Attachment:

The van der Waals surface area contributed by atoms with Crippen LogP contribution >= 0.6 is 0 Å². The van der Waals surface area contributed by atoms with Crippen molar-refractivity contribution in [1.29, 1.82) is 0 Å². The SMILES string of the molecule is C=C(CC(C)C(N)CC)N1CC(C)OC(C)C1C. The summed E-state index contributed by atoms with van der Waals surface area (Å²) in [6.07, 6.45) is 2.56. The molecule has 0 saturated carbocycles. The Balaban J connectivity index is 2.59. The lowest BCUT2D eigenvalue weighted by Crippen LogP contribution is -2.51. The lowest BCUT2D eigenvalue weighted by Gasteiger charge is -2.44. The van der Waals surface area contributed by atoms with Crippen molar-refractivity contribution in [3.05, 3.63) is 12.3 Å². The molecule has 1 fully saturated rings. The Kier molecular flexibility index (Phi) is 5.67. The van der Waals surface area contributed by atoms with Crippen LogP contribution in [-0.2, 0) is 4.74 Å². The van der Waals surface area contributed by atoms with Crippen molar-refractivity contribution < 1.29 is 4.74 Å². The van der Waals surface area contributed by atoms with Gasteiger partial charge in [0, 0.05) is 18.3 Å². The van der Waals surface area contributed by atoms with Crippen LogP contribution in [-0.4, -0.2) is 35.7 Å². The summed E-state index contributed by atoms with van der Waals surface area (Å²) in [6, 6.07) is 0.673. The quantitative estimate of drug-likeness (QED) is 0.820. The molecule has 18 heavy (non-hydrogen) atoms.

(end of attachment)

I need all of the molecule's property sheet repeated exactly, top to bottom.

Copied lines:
The van der Waals surface area contributed by atoms with Crippen LogP contribution >= 0.6 is 0 Å². The van der Waals surface area contributed by atoms with Crippen molar-refractivity contribution in [1.29, 1.82) is 0 Å². The SMILES string of the molecule is C=C(CC(C)C(N)CC)N1CC(C)OC(C)C1C. The summed E-state index contributed by atoms with van der Waals surface area (Å²) in [6.07, 6.45) is 2.56. The molecule has 0 saturated carbocycles. The Balaban J connectivity index is 2.59. The lowest BCUT2D eigenvalue weighted by Crippen LogP contribution is -2.51. The lowest BCUT2D eigenvalue weighted by Gasteiger charge is -2.44. The van der Waals surface area contributed by atoms with Crippen molar-refractivity contribution in [3.05, 3.63) is 12.3 Å². The molecule has 1 fully saturated rings. The Kier molecular flexibility index (Phi) is 5.67. The van der Waals surface area contributed by atoms with Crippen LogP contribution in [-0.2, 0) is 4.74 Å². The van der Waals surface area contributed by atoms with Crippen molar-refractivity contribution < 1.29 is 4.74 Å². The van der Waals surface area contributed by atoms with Gasteiger partial charge in [0, 0.05) is 18.3 Å². The van der Waals surface area contributed by atoms with Crippen LogP contribution in [-0.4, -0.2) is 35.7 Å². The summed E-state index contributed by atoms with van der Waals surface area (Å²) in [6, 6.07) is 0.673. The quantitative estimate of drug-likeness (QED) is 0.820. The molecule has 18 heavy (non-hydrogen) atoms.